Twenty-two inmates and eight staff from Saskatchewan Penitentiary’s medium-security unit have COVID-19 as an outbreak spreads within the institution, Correctional Services Canada said Tuesday.
In a response to questions posed by the Herald, CSC said outbreaks are declared “if there is reason to believe” transmission occurred at the institution. That varies from the provincial declaration of an outbreak, which is made when there are two or more positive cases at the same location or tied to the same event, whether there was spread or not.
The Herald previously reported that Saskatchewan Penitentiary has now seen four outbreaks of COVID-19, more than any other federal institution. In addition to three separate declared outbreaks in the medium-security unit, there has been an outbreak in the facility’s maximum-security unit as well.
One of those outbreaks occurred last December. It resulted in dozens of positive tests, an isolation order for staff over Christmas and one death.
Outbreaks are declared over when two incubation periods go by, which is 28 days after the date the last case started showing symptoms.
There have been suggestions that the outbreaks at the institution could have been caused by transferring patients in from provincial institutions. Saskatoon and Regina Correctional Centre both have declared outbreaks, as does the Prince Albert Youth Residence.
“CSC continues to fulfill its obligations with regard to facilitating transfers between provincial correctional centres and CSC institutions,” the agency said in a written statement.
“These transfers are facilitated within established policy guidelines, which includes COVID-19 testing for all new admissions upon their arrival as part of their pre-screening process.”
CSC said new admissions are kept separate from the established population — regardless of where they are transferred from.
Saskatchewan Penitentiary has measures in place to prevent spread, including medically isolating positive inmates, modified routines, active screening and health checks, increased use of PPE, enhanced cleaning of disinfecting measures and mass testing of staff and offenders, CSC said.
“These have been unprecedented times – not only for Canadians, but for organizations like CSC who continue to operate 24/7 during the pandemic,” the statement said.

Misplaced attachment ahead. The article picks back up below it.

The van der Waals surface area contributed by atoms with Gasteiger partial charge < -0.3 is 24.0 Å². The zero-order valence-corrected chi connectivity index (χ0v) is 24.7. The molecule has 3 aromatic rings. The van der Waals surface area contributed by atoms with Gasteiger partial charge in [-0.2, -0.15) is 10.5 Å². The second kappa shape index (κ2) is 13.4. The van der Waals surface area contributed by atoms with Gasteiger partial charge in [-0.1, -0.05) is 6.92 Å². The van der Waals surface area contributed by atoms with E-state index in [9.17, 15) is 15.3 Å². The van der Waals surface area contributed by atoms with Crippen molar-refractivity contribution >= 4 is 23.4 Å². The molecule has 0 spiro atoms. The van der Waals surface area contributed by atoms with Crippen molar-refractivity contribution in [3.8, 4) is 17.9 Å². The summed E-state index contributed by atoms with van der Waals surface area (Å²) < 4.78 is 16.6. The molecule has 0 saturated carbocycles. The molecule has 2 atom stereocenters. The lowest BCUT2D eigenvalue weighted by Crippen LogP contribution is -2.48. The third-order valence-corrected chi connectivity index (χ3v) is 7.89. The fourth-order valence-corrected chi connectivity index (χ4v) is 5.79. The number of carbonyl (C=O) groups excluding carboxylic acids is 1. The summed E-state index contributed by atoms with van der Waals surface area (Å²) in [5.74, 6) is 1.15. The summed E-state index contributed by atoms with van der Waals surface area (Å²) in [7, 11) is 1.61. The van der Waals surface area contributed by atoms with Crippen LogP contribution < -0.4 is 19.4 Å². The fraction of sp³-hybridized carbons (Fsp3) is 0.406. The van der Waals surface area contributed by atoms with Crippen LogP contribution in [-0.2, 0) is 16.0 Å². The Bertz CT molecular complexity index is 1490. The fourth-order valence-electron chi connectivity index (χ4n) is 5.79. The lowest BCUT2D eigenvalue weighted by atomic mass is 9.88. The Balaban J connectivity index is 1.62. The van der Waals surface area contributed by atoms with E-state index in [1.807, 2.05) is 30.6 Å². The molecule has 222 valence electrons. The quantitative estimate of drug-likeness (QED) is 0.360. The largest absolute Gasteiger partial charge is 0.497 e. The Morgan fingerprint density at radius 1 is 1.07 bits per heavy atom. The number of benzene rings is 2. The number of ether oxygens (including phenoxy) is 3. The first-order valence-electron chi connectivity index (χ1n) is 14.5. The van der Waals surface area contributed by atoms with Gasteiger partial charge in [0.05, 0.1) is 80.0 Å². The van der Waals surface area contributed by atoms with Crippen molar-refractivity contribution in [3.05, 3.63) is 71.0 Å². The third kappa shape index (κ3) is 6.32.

“Managing the effects of this pandemic, considering that correctional institutions are congregated living environments, has required extraordinary measures. Our employees continue to show strength and dedication in keeping up with these measures and are working tirelessly, as a team, to prevent and minimize the spread of this virus. Inmates continue to collaborate with staff in following the measures in place.”
Vaccines are available to all inmates, CSC said, along with employees who work for federal correctional institutions who have not had the opportunity to receive them from the province.
Correctional officers are not currently included on the list of priority groups for vaccinations in Saskatchewan, though that will change once all residents aged 40 and over become eligible for vaccines. That change is expected to take place Friday.
Currently, inmates in provincial facilities cannot be vaccinated unless they qualify under the age-based rollout.
Doctors, though, have been advocating for the inclusion of inmates of provincial jails, as they are one of the only communal living settings not prioritized by the current provincial plan.
The province has said that there aren’t enough vaccines to go around, and said that prioritizing inmate vaccinations would mean someone else has to go without.
During a physician’s town hall last week, doctors were told that correctional settings “have been really prominent” in terms of case production numbers and that the outbreaks in Regina, Saskatoon and in Saskatchewan Penitentiary are all driven by variants of concern.
“Those are really outbreaks of concern,” physicians heard.
Not vaccinating all congregate living facilities “creates a risk for increased acute demand”, said a slide presented to physicians Thursday. The presentation focused on increasing demand on the health system as Saskatchewan weathers its third pandemic wave, driven primarily by the variants of concern, which are more transmissible and deadlier than the original strain. Regina hospitals are already triaging surgery patients as there isn’t enough ICU capacity to accommodate patients who need a bed after an intensive surgery.
Workplaces, including correctional centres, continue to be one of the top sources of COVID-19 spread in Saskatchewan, along with household exposure.